3. Using a meat grinder with a 3mm plate, grind the short-rib and brisket twice. Refrigerate this meat until very cold.
    4. Combine the cold ground meat with the cold diced chuck and mix well.
    5. Before you begin the final grinding, place two layers of cling film across a chopping board or baking sheet and position under the mouth of the grinder.
    6. Using a coarser, 8mm plate, pass the meat mixture through the grinder. This will retain some larger pieces of the chuck.
    7. As the meat comes out of the grinder, have a second person use their hands to lay out the strands of meat on the cling film. Try to keep the grain of the individual strands running lengthwise in the same direction without getting tangled together. To do this, start laying the meat down at the edge of the sheet furthest from the grinder and work across to the closest edge.
    8. Wrap the meat up tightly in the clingfilm, twisting the ends in opposite directions to form a log shape. Prick a few holes in it with a pin to release any air pockets trapped inside, then continue to twist the ends to tighten until the log is about 12cm/5in in diameter.
    9. Wrap the log in another layer of cling film to keep it from coming apart, and refrigerate until needed.
    10. When the meat has chilled thoroughly, place the still-wrapped log on a cutting board and use a very sharp knife to cut slices about 150g/5¼oz in weight. (The cling film helps to keep the meat from falling apart.) Place the finished patties on a baking sheet and refrigerate for later. If you have more patties than you need, they can be individually wrapped at this point and frozen until needed.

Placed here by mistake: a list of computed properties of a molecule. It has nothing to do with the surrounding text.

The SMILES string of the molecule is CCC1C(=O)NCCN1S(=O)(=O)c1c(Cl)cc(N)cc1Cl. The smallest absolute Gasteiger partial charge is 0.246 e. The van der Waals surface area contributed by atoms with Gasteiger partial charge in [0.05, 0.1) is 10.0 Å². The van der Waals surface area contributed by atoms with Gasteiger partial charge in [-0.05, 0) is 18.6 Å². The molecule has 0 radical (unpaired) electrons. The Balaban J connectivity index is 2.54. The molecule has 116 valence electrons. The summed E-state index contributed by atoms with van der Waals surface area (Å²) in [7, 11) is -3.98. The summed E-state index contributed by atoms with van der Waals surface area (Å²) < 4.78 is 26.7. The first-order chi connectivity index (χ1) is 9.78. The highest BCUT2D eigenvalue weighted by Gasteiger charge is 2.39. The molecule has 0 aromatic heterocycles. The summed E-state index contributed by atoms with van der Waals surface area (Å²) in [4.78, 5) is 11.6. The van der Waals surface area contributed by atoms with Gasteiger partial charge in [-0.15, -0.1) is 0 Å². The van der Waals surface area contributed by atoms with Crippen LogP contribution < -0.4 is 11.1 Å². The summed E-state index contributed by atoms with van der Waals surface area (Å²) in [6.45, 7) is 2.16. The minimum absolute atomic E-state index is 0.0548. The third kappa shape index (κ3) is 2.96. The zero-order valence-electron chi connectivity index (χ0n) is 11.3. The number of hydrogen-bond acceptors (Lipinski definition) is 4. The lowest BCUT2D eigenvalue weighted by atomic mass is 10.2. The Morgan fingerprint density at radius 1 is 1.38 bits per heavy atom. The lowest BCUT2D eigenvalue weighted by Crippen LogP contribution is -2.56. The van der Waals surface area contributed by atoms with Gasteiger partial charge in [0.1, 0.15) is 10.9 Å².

11. To finish the patties, take each one between the palms of your hands and gently press into a burger shape the same diameter as the bun and 2cm/¾in thick. Take care to keep the grain of the meat running in the same direction.
    12. Cover the burgers with cling film and refrigerate until you are ready to cook them.

    1. Combine the sherry, garlic, peppercorns and thyme in a saucepan and bring to a simmer.
    2. Remove from heat and allow the ingredients to infuse for ten minutes.
    3. Strain the infused sherry, then allow it to cool.
    4. Pour 500ml/18fl oz of the cooled and infused sherry into a pan and whisk in the sodium citrate.
    5. Shred the cheese and add to the liquid in small amounts, whisking each addition until it melts and you have a very smooth, fondue-like texture.
    6. Pour the liquid cheese on to a large sheet of baking parchment and quickly use a spatula to spread it into a layer about 3mm/1/8in thick. Cool completely.
    7. Using a circular cutter or a knife, cut pieces about 10cm/4in in diameter and refrigerate until needed.

    1. Cut the tomatoes in half and scoop the pulp and seeds into a bowl. Avoid damaging the central veins, so that the sliced tomatoes retain their form. Reserve some of the tomato halves for garnish.
    2. Press the pulp through a very coarse sieve to remove any seeds and large pieces of flesh and core.